I’m so happy to be finally writing this blog after several months of uncertainty. It’s even more serendipitous that it’s all come together at New Year, a symbol of regeneration and new beginnings. This is BIG news, and big changes are afoot for us.
Yes, we are becoming dirt-dwellers! After 11 years of living aboard, we’ve both agreed it’s time to swallow the anchor and move onto new adventures. We love the freedom the cruising life gives us, and we’re so grateful for the opportunities we’ve had to travel and explore amazing places that many people don’t get the chance to see. But we’re not getting any younger, and long ocean passages are not something that are on our agenda anymore. And Bruce is definitely over squeezing himself into tiny, hot, humid spaces to fix yet another problem. But what to do instead? Of course, we want to spend more time with our family. But our shared passion in diving and underwater photography is something we don’t want to give up just yet.
As fate would have it, we were sitting here at Dayan Island, our favourite spot in Batanta, enjoying the sunset one evening last June when an idea started to form. What if we could stay in Raja Ampat 6 months of the year, and be home in Australia for the other 6 months (Covid permitting, of course)? As we’re thinking this, we’re staring at this picture-perfect little tropical island with a disused homestay (think guesthouse/Airbnb) and wondering if it’s possible to lease it. As it turns out, the Saleo family who live here own the surrounding land and are descendants of the first inhabitants of Raja Ampat. We asked, and to our surprise they said “Yes, we’d love you to live here”! Could it possibly be that simple?
Well, no, of course not. It turns out that the island we’d set our sights on was the subject of an ownership dispute with another part of the extended family. It was for this reason that the homestay hadn’t been used since it was built by the other party 5 years ago, who then onsold it a local government official. It’s a long and complicated history involving kinship, slavery, murder, bribery, and corruption that would make for a fascinating read if the family ever allowed the story to be told. But they were so keen for us to live there that they decided to try and regain their title to the island – not an easy task when there’s no written records or title deeds. So, we’ve been waiting for the process to play out, which has involved endless meetings with the aggrieved parties held initially by the police, and more recently the traditional “Adat” council of Raja Ampat. Time was ticking by, and there was always just one more meeting to be had, usually because one or other party failed to attend the previous meeting. When the latest meeting in December last year failed to produce an outcome, we knew we had to draw a line underneath it and move on.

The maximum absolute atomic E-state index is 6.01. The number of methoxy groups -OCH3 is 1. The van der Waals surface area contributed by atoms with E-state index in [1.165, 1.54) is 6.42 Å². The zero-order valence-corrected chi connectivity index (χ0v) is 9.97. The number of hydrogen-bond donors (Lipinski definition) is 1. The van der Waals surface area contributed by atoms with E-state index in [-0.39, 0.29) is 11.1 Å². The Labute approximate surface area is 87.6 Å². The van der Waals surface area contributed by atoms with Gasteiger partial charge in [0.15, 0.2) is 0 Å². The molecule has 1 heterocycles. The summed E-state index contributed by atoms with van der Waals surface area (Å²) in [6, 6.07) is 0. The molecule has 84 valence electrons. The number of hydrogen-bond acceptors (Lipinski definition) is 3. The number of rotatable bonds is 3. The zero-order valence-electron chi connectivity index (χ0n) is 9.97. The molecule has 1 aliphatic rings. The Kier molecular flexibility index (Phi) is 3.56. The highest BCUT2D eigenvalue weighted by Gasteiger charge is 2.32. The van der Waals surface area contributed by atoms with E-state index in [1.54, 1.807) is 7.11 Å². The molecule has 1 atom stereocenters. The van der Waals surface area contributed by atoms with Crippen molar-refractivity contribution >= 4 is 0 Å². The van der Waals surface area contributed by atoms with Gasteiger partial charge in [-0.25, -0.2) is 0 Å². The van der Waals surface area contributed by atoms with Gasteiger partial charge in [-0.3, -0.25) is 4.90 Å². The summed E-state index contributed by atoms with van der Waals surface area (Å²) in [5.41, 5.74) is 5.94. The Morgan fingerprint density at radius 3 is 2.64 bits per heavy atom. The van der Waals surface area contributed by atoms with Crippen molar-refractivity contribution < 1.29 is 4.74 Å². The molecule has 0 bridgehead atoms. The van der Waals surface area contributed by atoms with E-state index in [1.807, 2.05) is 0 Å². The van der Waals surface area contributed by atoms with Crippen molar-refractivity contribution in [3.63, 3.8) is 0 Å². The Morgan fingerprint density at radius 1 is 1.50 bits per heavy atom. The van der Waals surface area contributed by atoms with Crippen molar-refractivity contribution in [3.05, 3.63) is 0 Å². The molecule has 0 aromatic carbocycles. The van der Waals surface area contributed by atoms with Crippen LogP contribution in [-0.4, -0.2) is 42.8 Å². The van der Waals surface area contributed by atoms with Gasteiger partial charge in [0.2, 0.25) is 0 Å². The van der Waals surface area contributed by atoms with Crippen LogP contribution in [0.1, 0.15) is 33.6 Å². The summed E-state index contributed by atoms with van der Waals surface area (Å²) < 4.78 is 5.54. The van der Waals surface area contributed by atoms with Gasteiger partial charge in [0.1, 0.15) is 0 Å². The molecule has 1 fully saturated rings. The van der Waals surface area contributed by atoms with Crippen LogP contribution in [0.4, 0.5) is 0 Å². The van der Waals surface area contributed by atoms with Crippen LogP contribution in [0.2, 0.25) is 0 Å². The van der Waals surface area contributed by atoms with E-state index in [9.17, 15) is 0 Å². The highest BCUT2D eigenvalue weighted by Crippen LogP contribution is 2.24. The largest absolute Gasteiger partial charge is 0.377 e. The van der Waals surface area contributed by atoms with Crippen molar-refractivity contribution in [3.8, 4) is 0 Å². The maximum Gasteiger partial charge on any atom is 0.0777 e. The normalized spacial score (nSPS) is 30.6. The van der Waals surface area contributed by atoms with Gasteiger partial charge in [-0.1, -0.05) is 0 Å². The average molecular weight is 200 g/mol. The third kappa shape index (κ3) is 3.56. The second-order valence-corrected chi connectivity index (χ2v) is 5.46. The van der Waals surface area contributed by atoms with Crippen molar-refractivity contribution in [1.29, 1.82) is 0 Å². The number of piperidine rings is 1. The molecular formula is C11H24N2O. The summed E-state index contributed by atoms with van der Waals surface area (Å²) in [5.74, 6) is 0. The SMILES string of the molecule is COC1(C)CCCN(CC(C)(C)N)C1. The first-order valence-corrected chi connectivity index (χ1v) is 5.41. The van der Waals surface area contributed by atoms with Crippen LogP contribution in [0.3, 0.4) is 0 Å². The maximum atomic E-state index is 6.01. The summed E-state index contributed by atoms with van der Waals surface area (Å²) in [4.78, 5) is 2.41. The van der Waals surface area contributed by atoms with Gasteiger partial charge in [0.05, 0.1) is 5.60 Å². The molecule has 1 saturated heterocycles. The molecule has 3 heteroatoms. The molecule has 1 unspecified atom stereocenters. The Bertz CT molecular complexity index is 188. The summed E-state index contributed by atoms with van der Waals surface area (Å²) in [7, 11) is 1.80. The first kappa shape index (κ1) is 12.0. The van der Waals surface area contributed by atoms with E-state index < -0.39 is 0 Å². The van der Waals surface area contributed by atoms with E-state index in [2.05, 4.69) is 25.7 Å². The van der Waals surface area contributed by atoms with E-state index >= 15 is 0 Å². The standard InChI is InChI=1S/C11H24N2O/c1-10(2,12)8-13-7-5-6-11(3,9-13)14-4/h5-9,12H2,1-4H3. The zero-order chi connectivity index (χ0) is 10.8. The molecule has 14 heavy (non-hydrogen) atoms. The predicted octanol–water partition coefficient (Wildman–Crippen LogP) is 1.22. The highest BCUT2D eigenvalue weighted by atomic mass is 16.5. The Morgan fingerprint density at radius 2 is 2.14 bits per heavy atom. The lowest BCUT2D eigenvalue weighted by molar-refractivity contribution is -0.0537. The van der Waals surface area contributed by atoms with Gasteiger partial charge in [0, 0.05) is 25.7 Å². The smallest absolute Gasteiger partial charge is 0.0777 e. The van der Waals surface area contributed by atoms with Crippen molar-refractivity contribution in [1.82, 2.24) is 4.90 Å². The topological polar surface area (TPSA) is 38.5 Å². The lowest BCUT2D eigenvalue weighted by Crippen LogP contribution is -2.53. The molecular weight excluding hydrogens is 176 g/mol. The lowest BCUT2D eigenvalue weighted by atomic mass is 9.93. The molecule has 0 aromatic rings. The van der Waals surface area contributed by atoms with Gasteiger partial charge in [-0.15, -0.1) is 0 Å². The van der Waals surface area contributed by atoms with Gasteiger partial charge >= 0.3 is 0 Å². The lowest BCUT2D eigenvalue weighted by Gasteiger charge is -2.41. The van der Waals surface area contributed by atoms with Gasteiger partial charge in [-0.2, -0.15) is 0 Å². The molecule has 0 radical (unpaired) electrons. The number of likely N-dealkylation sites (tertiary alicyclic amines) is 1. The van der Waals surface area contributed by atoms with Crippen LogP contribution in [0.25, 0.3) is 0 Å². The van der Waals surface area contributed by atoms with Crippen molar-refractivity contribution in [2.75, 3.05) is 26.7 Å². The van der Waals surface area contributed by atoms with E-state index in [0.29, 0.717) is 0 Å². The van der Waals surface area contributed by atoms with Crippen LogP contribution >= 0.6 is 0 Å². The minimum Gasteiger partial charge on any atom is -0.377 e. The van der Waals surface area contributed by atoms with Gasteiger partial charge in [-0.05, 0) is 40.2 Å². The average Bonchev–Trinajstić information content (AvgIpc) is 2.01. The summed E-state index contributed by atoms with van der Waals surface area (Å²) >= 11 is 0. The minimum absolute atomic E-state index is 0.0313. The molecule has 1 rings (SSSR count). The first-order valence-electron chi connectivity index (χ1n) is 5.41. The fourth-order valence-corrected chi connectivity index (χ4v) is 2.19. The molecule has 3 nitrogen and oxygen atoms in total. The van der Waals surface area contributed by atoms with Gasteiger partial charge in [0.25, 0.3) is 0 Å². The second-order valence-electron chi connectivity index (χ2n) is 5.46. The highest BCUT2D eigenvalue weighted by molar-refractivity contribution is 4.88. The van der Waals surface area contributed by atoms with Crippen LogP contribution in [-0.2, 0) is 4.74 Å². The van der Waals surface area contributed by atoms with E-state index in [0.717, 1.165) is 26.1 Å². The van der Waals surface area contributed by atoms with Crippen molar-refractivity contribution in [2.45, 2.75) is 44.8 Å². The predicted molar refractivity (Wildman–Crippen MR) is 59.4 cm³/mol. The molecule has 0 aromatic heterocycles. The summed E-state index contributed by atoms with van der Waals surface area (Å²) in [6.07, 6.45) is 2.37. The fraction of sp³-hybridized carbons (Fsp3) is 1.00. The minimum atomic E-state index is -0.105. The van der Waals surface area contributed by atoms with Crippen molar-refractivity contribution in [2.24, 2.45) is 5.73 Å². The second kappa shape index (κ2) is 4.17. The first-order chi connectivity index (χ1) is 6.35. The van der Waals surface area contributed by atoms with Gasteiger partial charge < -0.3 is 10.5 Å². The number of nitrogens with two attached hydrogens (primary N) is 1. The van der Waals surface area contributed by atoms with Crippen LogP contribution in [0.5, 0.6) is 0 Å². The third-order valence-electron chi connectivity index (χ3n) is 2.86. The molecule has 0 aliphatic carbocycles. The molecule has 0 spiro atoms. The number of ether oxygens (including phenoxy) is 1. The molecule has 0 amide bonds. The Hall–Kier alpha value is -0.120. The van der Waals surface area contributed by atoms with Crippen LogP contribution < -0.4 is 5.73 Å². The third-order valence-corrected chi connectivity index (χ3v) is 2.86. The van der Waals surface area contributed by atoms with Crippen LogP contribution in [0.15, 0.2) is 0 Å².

We’d been looking at alternate sites, and found a spot on the larger, adjoining Dayan island that we thought might work. There were no ownership complications here, and the only other inhabitants of the island are Han’s uncle and his family.
On Monday Dec 21st we had a meeting with Hans’s family and agreed in principle to a 5-year lease with an option to extend, paid our first 6 months lease, and on Tuesday 22nd December the land clearing began! We had already employed a local solicitor to advise the family on their other issue, so we’ll get a legal agreement written up and signed when we next go back to Sorong.
The new site is a lot more work as we have to start from scratch. Literally. With just machetes, chainsaw, and their bare hands the family have cleared the land in less than a week.
In fact, we now realise it’s probably a better option than the original island we were looking at. We have not one, but two beaches, as the block sits in the saddle of the island with a beach on the north and south sides, better soil, and more space. It’s also more private because in the tourist season the phinisi tourist boats use the small island as their staging post and it would be hard to stop that practice (did we mention the big drawcard of this area are the manta rays?!)
We’ve been pitching in and helping with the land clearing where we can – and in the process have discovered muscles we never knew we had. I think we overdid it the first couple of days – Bruce came down with a fever and severe muscle aches over Christmas which we assume was either heat stroke, or possibly the start of an infection from a cut on his leg. He’s all better now, but we’ve learnt to pace ourselves and not try and keep up with the family!
Everything will be built in traditional Papuan style, using local timber and palm fronds. Eventually we hope to have a workshop, kitchen, open-air lounge/dining, a house for us and two guesthouses. But it won’t be 5-star. Oh no, no, no. This is going to be a pretty basic 1 -star facility. Or as Bruce calls it, “Camp Toucan – where you wouldn’t dare send your children”.
At least we can transfer our self-sufficient skills to the island – we’ll install solar power and a watermaker and have a petrol-driven generator as back-up. It’s going to be a lot of work, and the challenge now is to get as much done as we can before we sail Toucan back to Australia in April, and hopefully find a new home for her. It’s exciting and daunting, but we couldn’t be happier. And probably just a touch crazy.